With two small children, post-tenure service obligations, and a new old house and yard to tend to, I’m continuing my randonneuring-without-training with mixed results. My weekend 60-80 mile rides have been replaced by tree-trimming and picnics in Balboa Park, and my three-time-a-week 10 mile ride to work (and 10 back) serves as my exercise. Maybe a short run once a week. But I’ve learned before that “training” can make something fun into something miserable.
So, I jumped into the 2012 randonneuring season with the Rainbow 200K, the traditional season opener for the San Diego Randonneurs, my local club. Forecast called for rain, and mother nature provided. It rained for about 60 percent of the day. It was a messy, wet ride. probably 60% of the riders did not use mudguards, which is a bummer unless you want grit in your face when riding in a group.
Fenders: out of COURTESY.
I wore a wool t-shirt, long-sleeve wool SDR jersey, and my trusty Ibex knickers. Once you’re soaked through, it really doesn’t matter much if it keeps raining. The wool warms even when wet. If felt great on the early climbs like up Del Dios Highway, but slowed down getting into Rainbow. Then I caught my wind through to Oceanside and down the coast. I finished 9:48, which I was pretty darn happy with, even though I felt like I lagged the last 30 miles. It was a good day, and a lovely course.
So, I felt emboldened as I signed up for the Corona 300K. Last year, I rode this course in the pouring rain, but I felt strong and looked forward to a nice long day in the saddle. I was sick earlier in the week, but decided to ride anyway. I arrived about 5 minutes late, seeing the group leave as I pulled into the parking lot. I thought I would catch them – but didn’t really see anyone until Las Pulgas Rd. The ride up to Newport Beach was fun and fast, but my stomach began to feel a bit sour at the control. I called my wife to check in and she was having a bad morning with the kids. Then I began to think about work, and undone tasks, and general negative thinking.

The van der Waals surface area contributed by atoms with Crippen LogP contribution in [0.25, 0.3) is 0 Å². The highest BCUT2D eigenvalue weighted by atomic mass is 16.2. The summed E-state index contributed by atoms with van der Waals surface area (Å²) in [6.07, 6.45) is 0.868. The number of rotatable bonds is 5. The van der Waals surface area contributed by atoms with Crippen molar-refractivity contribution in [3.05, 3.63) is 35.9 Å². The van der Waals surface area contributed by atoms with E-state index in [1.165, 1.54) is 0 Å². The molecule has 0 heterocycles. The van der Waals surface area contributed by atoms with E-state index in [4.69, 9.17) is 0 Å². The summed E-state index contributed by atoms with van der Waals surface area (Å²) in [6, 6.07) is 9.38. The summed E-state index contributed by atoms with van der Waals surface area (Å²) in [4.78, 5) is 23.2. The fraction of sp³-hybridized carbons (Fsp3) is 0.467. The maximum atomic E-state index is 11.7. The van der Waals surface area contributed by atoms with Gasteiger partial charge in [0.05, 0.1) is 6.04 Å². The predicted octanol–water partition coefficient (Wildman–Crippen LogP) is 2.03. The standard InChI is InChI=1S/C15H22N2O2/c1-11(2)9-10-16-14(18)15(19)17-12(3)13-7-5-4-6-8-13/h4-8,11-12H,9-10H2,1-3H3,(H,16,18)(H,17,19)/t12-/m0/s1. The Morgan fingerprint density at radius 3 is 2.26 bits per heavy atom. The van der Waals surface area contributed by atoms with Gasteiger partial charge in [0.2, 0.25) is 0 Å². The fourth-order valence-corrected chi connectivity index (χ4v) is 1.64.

Negative thoughts and doubt always enters my thinking at some point during a randonee, but the best thing about long rides is that these can be conquered. On this year’s Corona 300, the negative thoughts never left. For 120 miles, I was in a dark place. The ride was fine, but I felt like crap. The 30 miles on the SART were mind-numbing. The long stretches through Lake Elsenore and Lake Village were lonely and filled with dread. By the Temecula control I was shivering and felt sick. The after-dark climbs up old Highway 395 were better, but by the time I tried a french fry at the last control in Escondido, I puked my guts out. I had support and fellowship from other riders, including Jamie, who I finally got to ride with. But I limped up and over Del Dios, and happily and unceremoniously finished in 15:54, got in my car, and laid in a fetal position for most of Sunday. I had ridden 300s with more climbing and felt much better. This ride would raise quite a lot of doubt on my season. Perhaps its time to get back to those weekend rides.